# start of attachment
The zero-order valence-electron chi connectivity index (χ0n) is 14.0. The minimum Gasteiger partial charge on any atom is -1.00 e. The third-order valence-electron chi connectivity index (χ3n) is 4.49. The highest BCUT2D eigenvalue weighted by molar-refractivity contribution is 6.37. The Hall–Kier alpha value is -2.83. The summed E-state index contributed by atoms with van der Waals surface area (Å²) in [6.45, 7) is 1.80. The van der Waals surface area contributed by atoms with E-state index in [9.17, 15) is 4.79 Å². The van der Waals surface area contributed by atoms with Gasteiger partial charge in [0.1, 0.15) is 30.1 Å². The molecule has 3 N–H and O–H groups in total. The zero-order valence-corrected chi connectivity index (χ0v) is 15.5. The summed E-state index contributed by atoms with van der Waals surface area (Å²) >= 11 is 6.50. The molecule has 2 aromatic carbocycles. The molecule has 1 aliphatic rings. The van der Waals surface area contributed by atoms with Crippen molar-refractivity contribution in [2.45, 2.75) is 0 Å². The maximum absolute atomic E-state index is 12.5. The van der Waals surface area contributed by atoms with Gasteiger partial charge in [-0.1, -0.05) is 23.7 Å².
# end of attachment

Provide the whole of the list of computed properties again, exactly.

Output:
The zero-order valence-electron chi connectivity index (χ0n) is 14.0. The minimum Gasteiger partial charge on any atom is -1.00 e. The third-order valence-electron chi connectivity index (χ3n) is 4.49. The highest BCUT2D eigenvalue weighted by molar-refractivity contribution is 6.37. The Hall–Kier alpha value is -2.83. The summed E-state index contributed by atoms with van der Waals surface area (Å²) in [6.45, 7) is 1.80. The van der Waals surface area contributed by atoms with E-state index in [9.17, 15) is 4.79 Å². The van der Waals surface area contributed by atoms with Gasteiger partial charge in [0.1, 0.15) is 30.1 Å². The molecule has 3 N–H and O–H groups in total. The zero-order valence-corrected chi connectivity index (χ0v) is 15.5. The summed E-state index contributed by atoms with van der Waals surface area (Å²) >= 11 is 6.50. The molecule has 2 aromatic carbocycles. The molecule has 1 aliphatic rings. The van der Waals surface area contributed by atoms with Crippen molar-refractivity contribution in [2.45, 2.75) is 0 Å². The maximum absolute atomic E-state index is 12.5. The van der Waals surface area contributed by atoms with Gasteiger partial charge in [-0.1, -0.05) is 23.7 Å².